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Bob Dylan's Nobel Prize Speech: Literature, Art, Professionalism, Shakespeare

Bob Dylan meets fans, 1964, via NobelPrize.org © Daniel Kramer/courtesy TASCHEN from TASCHEN photo book "Daniel Kramer – Bob Dylan: A Year and a Day".

In Stockholm today, Patti Smith sang Bob Dylan's "A Hard Rain's A-Gonna Fall" (beginning at 1:02:56), and the United States Ambassador to Sweden, Azita Raji, presented Bob Dylan's acceptance speech for the Nobel Prize in Literature on his behalf.   

Dylan's full speech is available here, via the Nobel Prize Organization.  It begins:

"Good evening, everyone. I extend my warmest greetings to the members of the Swedish Academy and to all of the other distinguished guests in attendance tonight.

I'm sorry I can't be with you in person, but please know that I am most definitely with you in spirit and honored to be receiving such a prestigious prize. Being awarded the Nobel Prize for Literature is something I never could have imagined or seen coming. From an early age, I've been familiar with and reading and absorbing the works of those who were deemed worthy of such a distinction: Kipling, Shaw, Thomas Mann, Pearl Buck, Albert Camus, Hemingway. These giants of literature whose works are taught in the schoolroom, housed in libraries around the world and spoken of in reverent tones have always made a deep impression. That I now join the names on such a list is truly beyond words."

He recognizes, humbly, that he is in "very rare company, to say the least," with these writers.  And then Dylan explores a connection with a writer whose works I would bet he knows in long stretches by heart, who he's mentioned often in his songs, and whose art is indeed — as many have noted — akin to his own.

"I was out on the road when I received this surprising news, and it took me more than a few minutes to properly process it. I began to think about William Shakespeare, the great literary figure. I would reckon he thought of himself as a dramatist. The thought that he was writing literature couldn't have entered his head. His words were written for the stage. Meant to be spoken not read. When he was writing Hamlet, I'm sure he was thinking about a lot of different things: 'Who're the right actors for these roles?' 'How should this be staged?' 'Do I really want to set this in Denmark?' His creative vision and ambitions were no doubt at the forefront of his mind, but there were also more mundane matters to consider and deal with. 'Is the financing in place?' 'Are there enough good seats for my patrons?' 'Where am I going to get a human skull?' I would bet that the farthest thing from Shakespeare's mind was the question 'Is this literature?'"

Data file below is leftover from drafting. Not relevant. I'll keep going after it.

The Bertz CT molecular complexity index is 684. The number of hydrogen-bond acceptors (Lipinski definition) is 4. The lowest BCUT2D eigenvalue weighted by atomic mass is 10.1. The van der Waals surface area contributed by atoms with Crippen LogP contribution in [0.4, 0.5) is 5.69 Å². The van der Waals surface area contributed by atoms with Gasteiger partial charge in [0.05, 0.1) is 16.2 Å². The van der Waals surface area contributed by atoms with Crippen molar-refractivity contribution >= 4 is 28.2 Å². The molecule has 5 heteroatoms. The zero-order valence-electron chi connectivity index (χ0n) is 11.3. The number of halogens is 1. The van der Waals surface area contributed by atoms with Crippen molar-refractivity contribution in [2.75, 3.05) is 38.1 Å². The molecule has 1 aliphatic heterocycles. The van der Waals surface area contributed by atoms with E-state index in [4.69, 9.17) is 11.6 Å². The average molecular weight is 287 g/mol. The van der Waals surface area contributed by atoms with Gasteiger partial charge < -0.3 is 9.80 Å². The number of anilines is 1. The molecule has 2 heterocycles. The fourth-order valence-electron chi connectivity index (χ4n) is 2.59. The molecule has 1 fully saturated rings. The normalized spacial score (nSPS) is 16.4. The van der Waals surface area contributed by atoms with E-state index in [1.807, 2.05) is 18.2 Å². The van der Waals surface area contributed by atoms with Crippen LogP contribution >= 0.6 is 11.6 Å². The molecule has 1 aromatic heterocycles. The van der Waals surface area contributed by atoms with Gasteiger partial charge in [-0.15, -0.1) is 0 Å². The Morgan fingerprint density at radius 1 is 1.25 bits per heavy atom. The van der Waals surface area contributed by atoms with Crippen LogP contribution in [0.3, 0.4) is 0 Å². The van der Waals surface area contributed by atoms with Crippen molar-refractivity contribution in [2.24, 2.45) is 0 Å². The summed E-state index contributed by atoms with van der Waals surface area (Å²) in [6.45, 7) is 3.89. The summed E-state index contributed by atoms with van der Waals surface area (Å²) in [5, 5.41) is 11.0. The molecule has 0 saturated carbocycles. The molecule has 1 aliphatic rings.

He's absolutely right that Shakespeare was a theater owner and manager, always concerned with goings-on at the Globe and the costs thereof as well as the benefits.  Indeed, Shakespeare's words were written for the stage, and meant to be spoken.  Shakespeare never oversaw a published edition of his works during his lifetime; the "First Folio" was compiled by the actors in his theater company and published seven years after his death in 1616.  And if you don't think Dylan has a sense of humor, you neglected that next-to-last question above, about the best-known prop in all of Shakespeare, Yorick's skull.  

Minutiae of his working days fill Dylan's time, too.  This is a man who can be seen, in D.A. Pennebaker's footage of him, taping his own mic stands, and worrying about ticket sales, while on his first major world tour.  Dylan returns to Shakespeare in the last lines of his speech:

"But, like Shakespeare, I too am often occupied with the pursuit of my creative endeavors and dealing with all aspects of life's mundane matters. 'Who are the best musicians for these songs?' 'Am I recording in the right studio?' 'Is this song in the right key?' Some things never change, even in 400 years.

Not once have I ever had the time to ask myself, 'Are my songs literature?'

So, I do thank the Swedish Academy, both for taking the time to consider that very question, and, ultimately, for providing such a wonderful answer.

My best wishes to you all,

Bob Dylan"

Graceful rather than self-aggrandizing, good-natured, appreciative, and full of self-knowledge, Dylan's speech is what a memorable soliloquy should be.  Thanks to the Nobel laureate for his lyrics that hold, as 'twere, the mirror up to nature, and that individually and collectively provide the abstract and brief chronicles of our times.

Floor, Shakespeare's birthplace, Stratford-upon-Avon, October 13, 2016 

 

Thanks for this thoughtful appreciation of a masterly speech which avoided Dylan's being required to do other than let his music speak for itself. The speech is not an over-reach, it comes from the heart, and speaks to his fans as well as to those who know him less well. I was stunned, when I read it yesterday, how simple and straightforward his prose writing, in this case, is and how much I missed by not paying enough attention to him during his long and productive career. - Ted